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The Motley Fool: Reading Facebook

The Motely Fool

The Motley Fool Take

Facebook (Nasdaq: FB) has been outperforming Wall Street analyst expectations for revenue and earnings during the past few years, and analysts expect the company to grow its earnings by about 35 percent annually over the next five years. It’s not unthinkable, as the social network has grown earnings by an average of 69 percent a year over the last five years, while sales have increased by 55 percent annually. That’s impressive!

Many of Facebook’s numbers are staggering. It boasts more than a billion daily active users around the world. It has been quite successful at monetizing its heavy traffic, as its annual revenue of more than $20 billion attests. Its net profit margin topping 30 percent is also impressive.

Facebook is getting better at milking more ad revenue out of its users. Advertisers are seeing the social hub as crucial to their marketing campaigns, and they’re paying more to use it. In its last quarter, monthly active users may have risen by a modest 15 percent over the past year, but Facebook’s ad revenue soared 63 percent.

Facebook’s stock doesn’t look like a bargain, with its price-to-earnings (P/E) ratio recently near 61, but rapid growers tend to have steep P/E ratios. Its growth is likely to slow as it gets more immense, but the stock is poised to reward patient risk-tolerant believers. (The Motley Fool owns shares of and has recommended Facebook.)

Ask the Fool

Q: How can I find out what inflation’s effect has been over time? - T.W., Strasburg, Virginia

A: Try the handy inflation calculator at westegg.com/inflation. It can show you, for example, that something that cost $100 in 2000 would cost $139 in 2015.

To learn the average inflation rate over a period, visit measuringworth.com/inflation. (Between 1980 and 2015, for example, it averaged 3.07 percent annually in the U.S.) That site also shows the inflation rate for specific years. Inflation averaged less than 1 percent in 2015 - but topped 13 percent in 1980!

Q: What’s a “payout ratio”? - G.N., Biloxi, Mississippi

A: It’s the percentage of a company’s earnings (net income) that’s paid out to shareholders as a dividend. For example, McDonald’s trailing earnings per share (EPS) was recently $5.24, and its annual dividend was $3.76 ($0.94 per quarter). Divide $3.76 by $5.24, and you’ll get 0.72, or a payout ratio of 72 percent.

A payout ratio above 100 reflects a company paying out more than it’s earning, which is not sustainable over the long run. (A single bad year can give a company a temporarily high payout ratio, though.) Companies with high payout ratios often have little flexibility regarding what they can do with their cash. That can be OK for big, established companies that don’t need to reinvest much in their businesses. Reinvested earnings can sometimes return less than shareholders could get investing the payout on their own.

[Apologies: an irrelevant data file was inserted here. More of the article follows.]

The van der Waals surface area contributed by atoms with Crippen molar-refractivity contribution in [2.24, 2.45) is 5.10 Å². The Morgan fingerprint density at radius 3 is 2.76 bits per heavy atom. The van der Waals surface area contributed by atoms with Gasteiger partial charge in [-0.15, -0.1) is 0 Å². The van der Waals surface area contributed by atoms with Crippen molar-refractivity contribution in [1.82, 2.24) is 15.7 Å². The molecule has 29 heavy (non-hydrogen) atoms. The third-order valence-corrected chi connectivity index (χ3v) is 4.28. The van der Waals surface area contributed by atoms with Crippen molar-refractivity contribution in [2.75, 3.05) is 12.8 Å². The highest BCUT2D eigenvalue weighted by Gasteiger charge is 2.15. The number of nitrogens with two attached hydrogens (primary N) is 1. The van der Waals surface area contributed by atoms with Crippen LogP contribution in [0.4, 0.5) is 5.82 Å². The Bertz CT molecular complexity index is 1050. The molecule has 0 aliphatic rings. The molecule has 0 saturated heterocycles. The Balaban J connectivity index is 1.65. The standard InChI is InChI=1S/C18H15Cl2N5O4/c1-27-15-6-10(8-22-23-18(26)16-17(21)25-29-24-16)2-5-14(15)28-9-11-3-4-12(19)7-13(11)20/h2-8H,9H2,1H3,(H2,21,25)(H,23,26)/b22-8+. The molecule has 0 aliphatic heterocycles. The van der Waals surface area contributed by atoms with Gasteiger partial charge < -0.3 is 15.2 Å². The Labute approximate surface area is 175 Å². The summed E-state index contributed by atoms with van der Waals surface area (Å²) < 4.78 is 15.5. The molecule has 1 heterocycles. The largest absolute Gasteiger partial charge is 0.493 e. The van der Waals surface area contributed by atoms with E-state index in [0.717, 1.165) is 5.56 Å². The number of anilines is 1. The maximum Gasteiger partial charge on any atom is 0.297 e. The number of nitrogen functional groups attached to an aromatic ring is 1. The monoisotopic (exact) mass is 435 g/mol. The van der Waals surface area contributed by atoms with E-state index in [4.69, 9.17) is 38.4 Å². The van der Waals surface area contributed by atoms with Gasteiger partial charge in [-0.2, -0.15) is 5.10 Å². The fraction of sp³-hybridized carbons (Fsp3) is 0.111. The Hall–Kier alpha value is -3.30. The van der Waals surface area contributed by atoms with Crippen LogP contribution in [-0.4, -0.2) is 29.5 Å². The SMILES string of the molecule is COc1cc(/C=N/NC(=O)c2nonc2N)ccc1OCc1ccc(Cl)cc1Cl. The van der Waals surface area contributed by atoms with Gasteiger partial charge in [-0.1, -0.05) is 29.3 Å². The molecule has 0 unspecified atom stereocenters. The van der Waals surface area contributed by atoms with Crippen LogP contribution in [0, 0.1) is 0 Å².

Consider a very steep payout ratio a red flag, as the company may have to reduce its dividends. Low payout ratios suggest lots of room for dividend increases. To see our recommended dividend-paying stocks, try our “Motley Fool Income Investor” newsletter for free (at fool.com/shop/newsletters).

My Dumbest Investment

My dumbest investment was investing in gold after I left the Navy. I did so through a company that charged me storage and handling fees that ended up offsetting my price gains. - M.S., online

The Fool responds: Many people like investing in gold, seeing it as a defensive move against possible economic downturns and a good way to diversify a portfolio.

Gold is generally far from a great investment, though. As finance professor Jeremy Siegel has shown in his book “Stocks for the Long Run” (McGraw-Hill, $40), between 1802 and 2012, a dollar invested in gold would have grown to $4.52 (adjusted for inflation). It would have grown to $281 in Treasury bills, $1,788 in bonds and $704,997 in stocks.

Over shorter periods, of course, gold can soar. About a decade ago it was around $600 per ounce, and it recently topped $1,200. But in 2011, an ounce went for more than $1,900. Gold can be more volatile than safe.

If you’re set on investing in gold, perhaps limit it to a small portion of your portfolio. You can invest in it in several ways — such as buying actual gold (which you’ll need to safely store), investing in gold-mining companies or opting for mutual funds focused on gold.

Remember that portfolios also can be diversified by holding domestic and foreign stocks, bonds and real estate investments. You can do well without gold.

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